• Enrique

      Hi EvilFinn, what is distasteful: this post or vilifying immigrants in Finland? I am a small player in this game.

  4. JusticeDemon

    You are outraged by your own straw man here. Urpilainen did not say tai maasta pois, nor is there anything of this kind in the manifesto of her party.

    The context of the remark is quite clear to those who take the trouble to find it. Are you seriously suggesting that homemakers and other immigrants in full-time work should continue to be excluded from integration programmes in the name of cultural diversity?

    There is an important political reform going on here, and I prefer not to go into the reasons why this reform is happening only now and was not part of the original Laki maahanmuuttajien kotouttamisesta ja turvapaikanhakijoiden vastaanotosta enacted just over 11 years ago. Suffice it to say that we lobbied hard and planted the seeds back in the 90s, that the corporatist view has now loosened, and that the administrative system is gearing up for immigrant workers as opposed to migrant labour for the first time in the modern history of Finland.

    • Enrique

      No “straw man” in the argument. A politician like Juttilainen or Heinäluoma must take responsibility for the impact of their political message on the general population and what it means for minorities. For the sake of fairness, I will mention both translations: “In Rome do as the Romans do” and “Love it (or leave it).”
      Explain to me how, as you point out, people are excluded in the name of cultural diversity. I am a bit confused (maybe not) about what role do you see immigrants playing in Finnish society. Let’s begin from here, if you agree.

  5. JusticeDemon

    The context of Urpilainen’s remark was quite clear. She went on immediately to refer to immigrants who have lived in Finland for decades but cannot speak the language. Maassa maan tavalla meant speak Finnish (or Swedish) in Finland.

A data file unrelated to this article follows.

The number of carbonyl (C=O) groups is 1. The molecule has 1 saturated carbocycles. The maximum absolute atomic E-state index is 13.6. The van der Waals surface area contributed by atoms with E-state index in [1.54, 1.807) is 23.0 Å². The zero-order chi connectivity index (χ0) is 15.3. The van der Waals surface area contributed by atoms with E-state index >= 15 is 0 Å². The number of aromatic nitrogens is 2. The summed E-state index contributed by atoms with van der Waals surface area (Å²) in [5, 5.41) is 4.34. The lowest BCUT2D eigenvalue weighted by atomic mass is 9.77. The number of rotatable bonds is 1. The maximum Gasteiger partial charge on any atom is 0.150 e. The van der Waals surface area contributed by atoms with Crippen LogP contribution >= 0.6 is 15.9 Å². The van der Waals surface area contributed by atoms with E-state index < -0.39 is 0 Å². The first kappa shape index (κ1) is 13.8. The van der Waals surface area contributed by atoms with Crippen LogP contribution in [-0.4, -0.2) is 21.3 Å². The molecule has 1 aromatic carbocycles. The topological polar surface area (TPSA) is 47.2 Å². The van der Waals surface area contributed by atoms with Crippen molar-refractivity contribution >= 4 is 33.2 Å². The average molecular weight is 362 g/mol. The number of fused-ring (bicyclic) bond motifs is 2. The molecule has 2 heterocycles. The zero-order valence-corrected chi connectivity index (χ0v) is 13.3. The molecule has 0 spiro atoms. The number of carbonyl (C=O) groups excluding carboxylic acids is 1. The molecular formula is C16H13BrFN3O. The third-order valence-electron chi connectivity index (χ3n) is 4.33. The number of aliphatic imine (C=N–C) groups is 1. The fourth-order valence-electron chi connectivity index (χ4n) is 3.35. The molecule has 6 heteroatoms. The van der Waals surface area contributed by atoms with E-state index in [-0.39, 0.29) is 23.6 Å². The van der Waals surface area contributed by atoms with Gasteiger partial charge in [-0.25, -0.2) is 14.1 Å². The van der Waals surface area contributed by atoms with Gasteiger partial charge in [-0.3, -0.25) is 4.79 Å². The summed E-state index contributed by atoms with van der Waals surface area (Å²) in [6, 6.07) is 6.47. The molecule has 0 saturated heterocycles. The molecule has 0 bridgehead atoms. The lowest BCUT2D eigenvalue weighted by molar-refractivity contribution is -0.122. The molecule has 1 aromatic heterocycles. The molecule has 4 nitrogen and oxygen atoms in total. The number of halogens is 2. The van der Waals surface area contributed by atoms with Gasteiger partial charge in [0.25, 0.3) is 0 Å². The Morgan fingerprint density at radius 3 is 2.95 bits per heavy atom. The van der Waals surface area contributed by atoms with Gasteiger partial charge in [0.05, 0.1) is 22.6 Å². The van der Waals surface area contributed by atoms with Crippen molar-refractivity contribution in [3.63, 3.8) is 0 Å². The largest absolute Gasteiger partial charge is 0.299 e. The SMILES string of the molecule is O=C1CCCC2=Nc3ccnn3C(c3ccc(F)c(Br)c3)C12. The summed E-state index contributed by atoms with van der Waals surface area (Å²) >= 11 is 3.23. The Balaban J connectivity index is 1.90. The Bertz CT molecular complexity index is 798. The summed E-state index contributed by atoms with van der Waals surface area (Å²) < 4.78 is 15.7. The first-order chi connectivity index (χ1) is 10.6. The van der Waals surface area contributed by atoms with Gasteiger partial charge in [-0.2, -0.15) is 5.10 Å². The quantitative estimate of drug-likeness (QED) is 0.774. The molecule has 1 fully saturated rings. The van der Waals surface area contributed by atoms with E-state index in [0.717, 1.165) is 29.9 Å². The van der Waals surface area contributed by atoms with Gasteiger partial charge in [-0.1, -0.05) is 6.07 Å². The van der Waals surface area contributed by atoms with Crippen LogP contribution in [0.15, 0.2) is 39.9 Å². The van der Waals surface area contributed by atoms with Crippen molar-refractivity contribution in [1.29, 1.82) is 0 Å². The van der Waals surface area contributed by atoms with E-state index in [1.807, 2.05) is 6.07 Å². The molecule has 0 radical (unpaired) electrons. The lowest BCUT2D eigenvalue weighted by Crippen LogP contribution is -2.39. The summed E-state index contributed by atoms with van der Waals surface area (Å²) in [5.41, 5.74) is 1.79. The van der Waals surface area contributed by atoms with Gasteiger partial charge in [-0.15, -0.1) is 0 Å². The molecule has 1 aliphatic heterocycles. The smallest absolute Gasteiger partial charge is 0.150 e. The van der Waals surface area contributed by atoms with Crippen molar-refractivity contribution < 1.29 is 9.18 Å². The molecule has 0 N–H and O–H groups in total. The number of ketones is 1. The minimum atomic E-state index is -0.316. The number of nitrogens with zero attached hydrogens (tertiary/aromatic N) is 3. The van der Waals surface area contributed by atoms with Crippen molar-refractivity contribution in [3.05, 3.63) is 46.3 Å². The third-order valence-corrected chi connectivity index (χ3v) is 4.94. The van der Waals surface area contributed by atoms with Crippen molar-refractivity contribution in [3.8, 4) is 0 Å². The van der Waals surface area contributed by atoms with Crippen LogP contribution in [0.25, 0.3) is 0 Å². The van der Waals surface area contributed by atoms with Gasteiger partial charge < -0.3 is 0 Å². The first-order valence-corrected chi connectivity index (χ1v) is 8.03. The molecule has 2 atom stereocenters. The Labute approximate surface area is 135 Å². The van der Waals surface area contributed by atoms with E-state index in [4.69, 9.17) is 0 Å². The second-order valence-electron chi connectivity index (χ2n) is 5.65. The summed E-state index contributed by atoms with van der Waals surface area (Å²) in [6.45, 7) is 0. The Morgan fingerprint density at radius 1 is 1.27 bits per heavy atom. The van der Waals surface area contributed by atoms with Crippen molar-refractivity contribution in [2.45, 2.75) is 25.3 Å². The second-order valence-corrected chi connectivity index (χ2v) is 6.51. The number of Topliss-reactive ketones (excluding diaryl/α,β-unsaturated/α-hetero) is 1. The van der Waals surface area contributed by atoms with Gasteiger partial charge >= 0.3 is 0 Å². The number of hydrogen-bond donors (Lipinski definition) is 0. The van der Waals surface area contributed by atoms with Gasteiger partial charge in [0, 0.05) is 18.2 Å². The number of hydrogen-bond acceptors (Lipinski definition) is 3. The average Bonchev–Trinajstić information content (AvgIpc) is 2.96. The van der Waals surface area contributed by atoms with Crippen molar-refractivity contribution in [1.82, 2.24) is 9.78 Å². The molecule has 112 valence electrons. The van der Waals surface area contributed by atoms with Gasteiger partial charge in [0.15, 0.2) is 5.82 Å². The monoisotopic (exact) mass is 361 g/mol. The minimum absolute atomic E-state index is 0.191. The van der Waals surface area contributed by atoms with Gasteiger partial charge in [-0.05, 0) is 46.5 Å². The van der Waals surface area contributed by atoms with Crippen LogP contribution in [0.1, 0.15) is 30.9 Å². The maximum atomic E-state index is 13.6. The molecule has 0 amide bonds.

Immigrants of this kind fall overwhelmingly into two groups: those who have been continually in full-time, professional employment (generally in higher education or large international businesses) and those who have been homemakers in immigrant families. These immigrant are excluded from the scope of official integration programmes. The upcoming proposal will not only abolish this exclusion, but envisages special measures (such as creche facilities and special peer groups) to encourage participation.

    I assume that you support this initiative, but please also be aware that it has its detractors. The proposal to extend integration programmes to all immigrants is not new, but it has been squelched in the past by a combination of powerful vested interests and the traditional view that there are no immigrants, only more or less temporary guests who should remain dependent on their hosts for as long as their sojourn continues.

    It’s also possible that you oppose this initiative on the grounds that immigrants have a right to remain in some expatriate bubble ignorant of the language and culture of the broad society in which they live. If that is your professed position, Ricky, then it occurs to me that you fail to exemplify it. Personally I think you are just confused by the rhetoric.

    You remarks on Heinäluoma are slightly more on target, as he has become a mouthpiece for the corporatist view that I outlined in another post. It’s probably fair to say that the SDP would not have pursued this line of reform (which began by abolishing the Ministry of Labour) and that immigrants may well enjoy a practical (though counterintuitive) boost precisely because the SDP is in opposition at the moment. Please note, however, that Heinäluoma’s recent remarks concern an entirely different area of legislation.

    • Enrique

      –The context of Urpilainen’s remark was quite clear. She went on immediately to refer to immigrants who have lived in Finland for decades but cannot speak the language. Maassa maan tavalla meant speak Finnish (or Swedish) in Finland.